As shown in an aforementioned study, Visbiome was used successfully in dogs. Some websites will tell you to never, ever use probiotics for humans as probiotics for dogs, but that is not true. After all, Visbiome is a human-grade probiotic supplement, and dogs can eat some fermented vegetables for humans that are safe for them. Be sure to follow appropriate dosing and observe the same rules as to when probiotics are contraindicated in humans, and also minimize excipients and allergenic ingredients.  Check with your veterinarian if you have any concerns.

A product new to the marketplace in 2020 is FidoSpore™. It is the first probiotic supplement clinically proven to support digestive health and reduce leaky gut in dogs. Bacillus subtilis HU58 and Bacillus licheniformis (SL-307) are both spore-forming probiotics that produce digestive enzymes, strengthen the immune system, produce short-chain fatty acids, and maintain the gut barrier. Pediococcus acidilactii is lactic acid-producing bacterium that has a wide range of benefits in dogs. FidoSpore™ also contains defatted grass-fed beef liver extract added for flavor and aroma.

The dosage for dogs is one capsule added to their food once daily. Capsule can be opened and sprinkled onto food or consumed whole in a treat. This a new probiotic supplement that I am going to give to Xena.

To purchase FidoSpore, follow this link to the Microbiome Labs website and enter the code POP2020.

Dr. Mercola Complete Probiotics for Cats and Dogs is a powdered formula dosed by the weight of the dog or cat. Each scoop contains 38 billion CFU from 14 carefully selected strains, including  Lactobacillus, Bifidobacterium, Saccharomyces, Streptococcus, Enterococcus, and Bacillus species known to promote optimal gastrointestinal health in petsNote that although the picture of this label still shows Lactobacillus sporogenes as an ingredient, their website correctly lists the microbe as Bacillus coagulans.

The website says that these strains survive stomach acid to reach their small intestine. The other ingredients are microcrystalline cellulose and silicon dioxide. This product is listed as being GMO-free, gluten-free, and soy-free. It does not require refrigeration, but I refrigerate mine to extend the viability.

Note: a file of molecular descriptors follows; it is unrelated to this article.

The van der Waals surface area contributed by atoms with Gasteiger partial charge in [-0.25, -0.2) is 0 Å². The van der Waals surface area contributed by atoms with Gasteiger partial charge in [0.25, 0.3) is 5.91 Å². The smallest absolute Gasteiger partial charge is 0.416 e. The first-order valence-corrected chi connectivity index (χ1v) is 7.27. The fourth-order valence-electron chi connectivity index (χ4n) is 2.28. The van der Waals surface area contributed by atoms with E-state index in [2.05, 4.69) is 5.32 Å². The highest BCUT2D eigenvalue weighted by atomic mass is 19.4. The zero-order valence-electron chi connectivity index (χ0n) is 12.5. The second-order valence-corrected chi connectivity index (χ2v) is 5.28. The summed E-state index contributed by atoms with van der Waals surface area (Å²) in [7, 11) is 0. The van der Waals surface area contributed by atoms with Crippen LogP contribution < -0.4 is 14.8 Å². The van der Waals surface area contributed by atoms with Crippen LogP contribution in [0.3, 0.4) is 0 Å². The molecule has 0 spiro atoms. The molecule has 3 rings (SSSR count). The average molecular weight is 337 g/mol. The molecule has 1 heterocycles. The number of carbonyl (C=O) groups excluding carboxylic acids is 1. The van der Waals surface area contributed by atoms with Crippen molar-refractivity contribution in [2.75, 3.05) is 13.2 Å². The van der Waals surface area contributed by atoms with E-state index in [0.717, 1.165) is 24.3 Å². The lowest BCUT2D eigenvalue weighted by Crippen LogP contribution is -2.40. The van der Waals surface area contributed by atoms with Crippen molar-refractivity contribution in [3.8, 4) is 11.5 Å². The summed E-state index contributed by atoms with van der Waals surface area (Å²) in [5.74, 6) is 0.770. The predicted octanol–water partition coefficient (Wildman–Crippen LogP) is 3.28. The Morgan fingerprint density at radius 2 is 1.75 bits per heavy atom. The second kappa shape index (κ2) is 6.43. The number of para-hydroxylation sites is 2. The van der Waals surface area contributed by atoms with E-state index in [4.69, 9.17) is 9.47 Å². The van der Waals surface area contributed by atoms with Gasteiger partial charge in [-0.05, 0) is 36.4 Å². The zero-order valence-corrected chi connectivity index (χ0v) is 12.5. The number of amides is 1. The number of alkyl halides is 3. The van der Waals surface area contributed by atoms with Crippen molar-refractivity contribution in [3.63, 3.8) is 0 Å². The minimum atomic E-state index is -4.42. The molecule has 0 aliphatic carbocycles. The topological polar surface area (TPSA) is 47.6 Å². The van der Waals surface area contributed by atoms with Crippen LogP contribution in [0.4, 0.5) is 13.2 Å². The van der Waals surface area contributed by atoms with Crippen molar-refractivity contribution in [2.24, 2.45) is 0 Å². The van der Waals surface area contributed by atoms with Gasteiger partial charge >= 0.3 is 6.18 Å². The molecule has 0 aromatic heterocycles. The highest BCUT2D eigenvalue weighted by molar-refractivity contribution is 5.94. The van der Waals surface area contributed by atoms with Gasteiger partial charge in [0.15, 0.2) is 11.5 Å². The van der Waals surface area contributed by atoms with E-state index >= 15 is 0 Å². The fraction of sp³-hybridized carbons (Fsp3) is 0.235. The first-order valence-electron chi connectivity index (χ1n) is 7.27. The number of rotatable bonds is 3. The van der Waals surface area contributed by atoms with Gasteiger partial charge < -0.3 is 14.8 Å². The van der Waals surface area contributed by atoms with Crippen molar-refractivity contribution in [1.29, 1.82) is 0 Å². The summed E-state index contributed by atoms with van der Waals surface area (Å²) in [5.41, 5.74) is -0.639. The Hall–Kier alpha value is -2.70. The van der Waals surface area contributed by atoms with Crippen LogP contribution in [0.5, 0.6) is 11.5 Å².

This supplement has been available for years, and is one I gave to my previous fur babies as well as to Xena and my grand-doggie. To purchase Dr. Mercola Complete Probiotics for Cats and Dogs, find it in my online Fullscript dispensary, or my online supplement dispensary, or on the Mercola website.

Purina launched a prescription-only supplement for dogs for anxiety management based on the knowledge that the gmicrobiome-gut-brain axis can affect behavior. Calming Care is packaged in once-daily sachets and contains Bifidobacterium longum BL999. In a blinded, placebo-controlled, crossover study at the Purina Pet Care Center, investigators evaluated the effects of administering BL999 to 24 Labrador retrievers who demonstrated anxious behaviors. Dogs were assessed for both behavioral and physiologic changes during the 15-week study.

According to the news release in American Veterinarian,  90% of the study’s dogs showed improvement in displaying anxious behaviors such as excessive vocalization, jumping, pacing, and spinning.  Physiologic evidence of decreased anxiety included “reduced salivary cortisol concentration, decreases in heart rate and increases in heart rate variability in response to various stimuli.”

It is interesting that Bifidobacterium longum strains are also effective in humans for anxiety. To purchase this supplement, see your veterinarian for a prescription.

Probiotics for dogs and cats are an easy way to improve your fur baby's health!